“The idea was to bring the campus community together to celebrate, but rather than looking at a large hole in the ground, we wanted to acknowledge the purpose of the building, [which is] wellness, by having a run,” said Jennifer Savino, Associate Director of Alumni Engagement.  

Savino said that, although the actual groundbreaking of the Wellness Center happened over the summer, the Fun Run/Walk was held on Friday to commemorate the continuation of the construction. 

Prior to the run, Palfrey, School Co-Presidents Rebecca Somer ’15 and David Gutierrez ’15, Carol Israel, Director of Graham House, and Amy Patel, Medical Director of Isham Health Center, shared a few words about the Wellness Center. 

“Thank you to all who have come out on this beautiful day to celebrate what I think will be one of the most exciting things to happen at Andover in this decade. The building is named after someone we care a great deal about, Rebecca M. Sykes, and I couldn’t be more excited to name this building in her honor,” Palfrey said in his speech at the ceremony.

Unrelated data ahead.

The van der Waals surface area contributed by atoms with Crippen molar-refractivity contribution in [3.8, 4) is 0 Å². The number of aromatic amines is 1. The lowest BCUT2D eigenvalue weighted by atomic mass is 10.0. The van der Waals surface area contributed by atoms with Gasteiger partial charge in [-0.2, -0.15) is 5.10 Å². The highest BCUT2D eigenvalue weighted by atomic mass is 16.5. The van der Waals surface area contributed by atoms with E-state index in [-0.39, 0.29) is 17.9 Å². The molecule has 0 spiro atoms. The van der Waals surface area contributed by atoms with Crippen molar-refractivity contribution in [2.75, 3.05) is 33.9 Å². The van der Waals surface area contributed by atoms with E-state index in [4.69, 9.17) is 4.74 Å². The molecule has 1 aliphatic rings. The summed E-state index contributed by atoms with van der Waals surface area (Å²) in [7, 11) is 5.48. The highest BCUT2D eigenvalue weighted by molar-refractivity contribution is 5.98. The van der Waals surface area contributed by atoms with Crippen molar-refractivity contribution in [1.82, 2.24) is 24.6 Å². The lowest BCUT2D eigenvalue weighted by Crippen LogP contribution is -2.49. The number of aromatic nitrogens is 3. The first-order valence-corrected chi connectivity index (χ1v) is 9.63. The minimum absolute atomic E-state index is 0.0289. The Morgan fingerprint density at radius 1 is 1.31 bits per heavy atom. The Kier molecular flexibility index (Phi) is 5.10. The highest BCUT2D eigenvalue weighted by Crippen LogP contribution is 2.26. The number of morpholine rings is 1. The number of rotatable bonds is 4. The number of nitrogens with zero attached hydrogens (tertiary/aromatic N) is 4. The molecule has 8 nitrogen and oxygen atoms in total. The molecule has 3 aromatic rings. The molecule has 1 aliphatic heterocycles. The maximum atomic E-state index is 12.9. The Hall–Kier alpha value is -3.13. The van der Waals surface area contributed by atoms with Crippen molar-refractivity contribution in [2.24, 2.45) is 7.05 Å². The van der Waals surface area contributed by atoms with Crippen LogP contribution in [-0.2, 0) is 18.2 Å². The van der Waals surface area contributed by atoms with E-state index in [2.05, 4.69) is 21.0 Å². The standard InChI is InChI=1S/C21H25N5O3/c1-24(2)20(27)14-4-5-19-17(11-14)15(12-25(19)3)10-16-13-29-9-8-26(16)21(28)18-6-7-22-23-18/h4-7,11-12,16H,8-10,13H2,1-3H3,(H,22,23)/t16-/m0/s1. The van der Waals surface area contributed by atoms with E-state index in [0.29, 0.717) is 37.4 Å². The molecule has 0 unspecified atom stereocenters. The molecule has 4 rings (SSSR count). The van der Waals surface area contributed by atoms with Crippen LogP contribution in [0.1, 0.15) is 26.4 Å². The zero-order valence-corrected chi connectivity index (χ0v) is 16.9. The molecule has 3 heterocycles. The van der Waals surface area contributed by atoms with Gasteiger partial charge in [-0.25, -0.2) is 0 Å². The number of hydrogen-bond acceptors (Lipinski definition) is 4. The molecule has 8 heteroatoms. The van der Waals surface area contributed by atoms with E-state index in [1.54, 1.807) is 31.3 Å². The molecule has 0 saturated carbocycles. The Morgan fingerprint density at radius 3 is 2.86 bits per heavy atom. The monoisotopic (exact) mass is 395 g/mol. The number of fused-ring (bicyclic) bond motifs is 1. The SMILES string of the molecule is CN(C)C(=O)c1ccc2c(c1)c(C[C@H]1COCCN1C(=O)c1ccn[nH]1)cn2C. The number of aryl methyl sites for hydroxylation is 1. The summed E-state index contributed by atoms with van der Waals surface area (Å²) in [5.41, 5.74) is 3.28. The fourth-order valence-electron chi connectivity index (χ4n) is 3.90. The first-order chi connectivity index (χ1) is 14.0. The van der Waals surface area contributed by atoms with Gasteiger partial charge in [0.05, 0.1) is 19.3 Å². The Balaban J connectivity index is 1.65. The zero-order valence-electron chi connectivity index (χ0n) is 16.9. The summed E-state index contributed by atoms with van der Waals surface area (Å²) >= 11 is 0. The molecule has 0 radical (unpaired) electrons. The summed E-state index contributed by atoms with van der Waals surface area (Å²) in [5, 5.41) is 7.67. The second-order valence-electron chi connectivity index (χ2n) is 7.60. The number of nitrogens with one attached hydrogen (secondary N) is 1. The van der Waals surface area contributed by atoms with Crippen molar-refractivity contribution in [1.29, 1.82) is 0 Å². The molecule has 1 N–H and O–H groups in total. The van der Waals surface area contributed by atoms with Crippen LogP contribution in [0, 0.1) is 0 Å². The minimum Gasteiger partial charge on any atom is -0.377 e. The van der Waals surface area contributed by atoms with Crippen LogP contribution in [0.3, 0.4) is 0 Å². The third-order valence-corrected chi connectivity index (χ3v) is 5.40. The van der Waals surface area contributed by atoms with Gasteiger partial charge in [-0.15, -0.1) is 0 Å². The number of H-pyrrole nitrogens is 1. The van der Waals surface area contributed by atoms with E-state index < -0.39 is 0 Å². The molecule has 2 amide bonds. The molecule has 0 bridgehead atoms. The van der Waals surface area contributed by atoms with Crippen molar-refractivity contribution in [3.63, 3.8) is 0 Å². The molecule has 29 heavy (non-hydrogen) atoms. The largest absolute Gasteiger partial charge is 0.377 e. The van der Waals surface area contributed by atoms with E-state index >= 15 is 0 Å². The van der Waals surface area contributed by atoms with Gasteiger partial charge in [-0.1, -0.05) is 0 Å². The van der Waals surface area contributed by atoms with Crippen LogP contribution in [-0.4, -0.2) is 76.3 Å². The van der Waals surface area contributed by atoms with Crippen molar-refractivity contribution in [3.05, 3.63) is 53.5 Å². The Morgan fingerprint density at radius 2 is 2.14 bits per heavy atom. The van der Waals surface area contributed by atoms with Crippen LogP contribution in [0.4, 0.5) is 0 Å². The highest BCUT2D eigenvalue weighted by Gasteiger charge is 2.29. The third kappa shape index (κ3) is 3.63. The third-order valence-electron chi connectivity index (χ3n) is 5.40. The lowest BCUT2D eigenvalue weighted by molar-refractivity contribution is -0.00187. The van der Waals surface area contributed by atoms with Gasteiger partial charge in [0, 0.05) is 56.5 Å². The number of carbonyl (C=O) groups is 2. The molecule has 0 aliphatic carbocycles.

“For those who knew her, [Sykes]truly embodied ‘wellness.’ Under the leadership of our amazing team that will populate this building, we will embody that spirit in the form of this building behind me,” he continued. 

Before the grand opening of the Wellness Center next year, there will also be a “topping off” ceremony, which will occur when the last beam is secure and the building’s structure is considered complete.

The event was coordinated by the Head of School Office, the Wellness Committee and the Office of Alumni Engagement.

**Haley Suh contributed reporting.**

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Gelb Science Center: 

$60,000 Camera Purchased to Photograph Nearby Galaxies

Tuesday night, the Astronomy club launched its first shooting of the Andromeda Galaxy with its newly purchased $60,000 camera. Starting at 10 p.m, the telescope took photographs for five hours, focusing around the center region of the star system.